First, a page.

Many women in the US are having children. In fact, as of 2018, 86 percent of women will have a child by the end of their childbearing years.
These figures coincide with an increased number of women working outside the home.
These two trends bring to light the importance of paid family leave. The bad news for American women is that, relative to the rest of the world, the US does a poor job in this arena, or so says University of Southern California professor Darby Saxbe.
The average maternity leave in the US lasts 10 weeks. About 1 in 4 mothers return to work within two weeks’ time. But, none of this leave has a guarantee of pay, resulting in many mothers taking unpaid leave.
This is unique around the world. Internationally, women get an average of 18 weeks paid leave, and in many countries, 6 months is the norm.
What makes things worse is that parenthood brings on significant stressors. Mothers and fathers face psychological strain, and new parents are twice as likely to report clinically significant psychological depression.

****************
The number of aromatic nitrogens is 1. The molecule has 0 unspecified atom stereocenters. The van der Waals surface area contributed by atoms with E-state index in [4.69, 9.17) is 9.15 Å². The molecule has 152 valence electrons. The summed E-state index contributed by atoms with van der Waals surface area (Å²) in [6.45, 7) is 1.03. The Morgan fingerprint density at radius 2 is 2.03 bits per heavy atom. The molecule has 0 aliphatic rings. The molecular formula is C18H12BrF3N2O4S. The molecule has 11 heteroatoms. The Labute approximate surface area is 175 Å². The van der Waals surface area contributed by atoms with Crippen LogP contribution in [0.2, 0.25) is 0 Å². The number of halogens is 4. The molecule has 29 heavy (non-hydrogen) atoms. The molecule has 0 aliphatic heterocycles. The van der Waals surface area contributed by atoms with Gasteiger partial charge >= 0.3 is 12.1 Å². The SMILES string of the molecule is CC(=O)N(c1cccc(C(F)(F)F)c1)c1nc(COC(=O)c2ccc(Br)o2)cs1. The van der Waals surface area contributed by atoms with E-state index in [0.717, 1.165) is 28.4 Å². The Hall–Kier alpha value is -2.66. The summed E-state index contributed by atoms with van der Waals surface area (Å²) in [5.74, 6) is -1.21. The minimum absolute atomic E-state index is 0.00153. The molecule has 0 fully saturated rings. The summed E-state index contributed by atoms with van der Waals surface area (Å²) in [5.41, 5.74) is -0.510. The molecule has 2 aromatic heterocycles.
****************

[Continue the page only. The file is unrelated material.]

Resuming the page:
Mothers frequently have a hard time losing weight and fathers add weight.
There are also neurological changes, resulting from pregnancy hormones. Fathers might also undergo changes, including a decrease in testosterone.
The changes don’t end there. New parents lose about 80 hours of sleep per year, exercise less, and have elevated risk of mood disorders.
These stressors led Saxbe to declare the lack of paid maternity leave a public health crisis. The key, then, is for the US to follow the lead of the rest of the world and ensure that new parents have the time, resources, and supports needed when a baby enters their lives.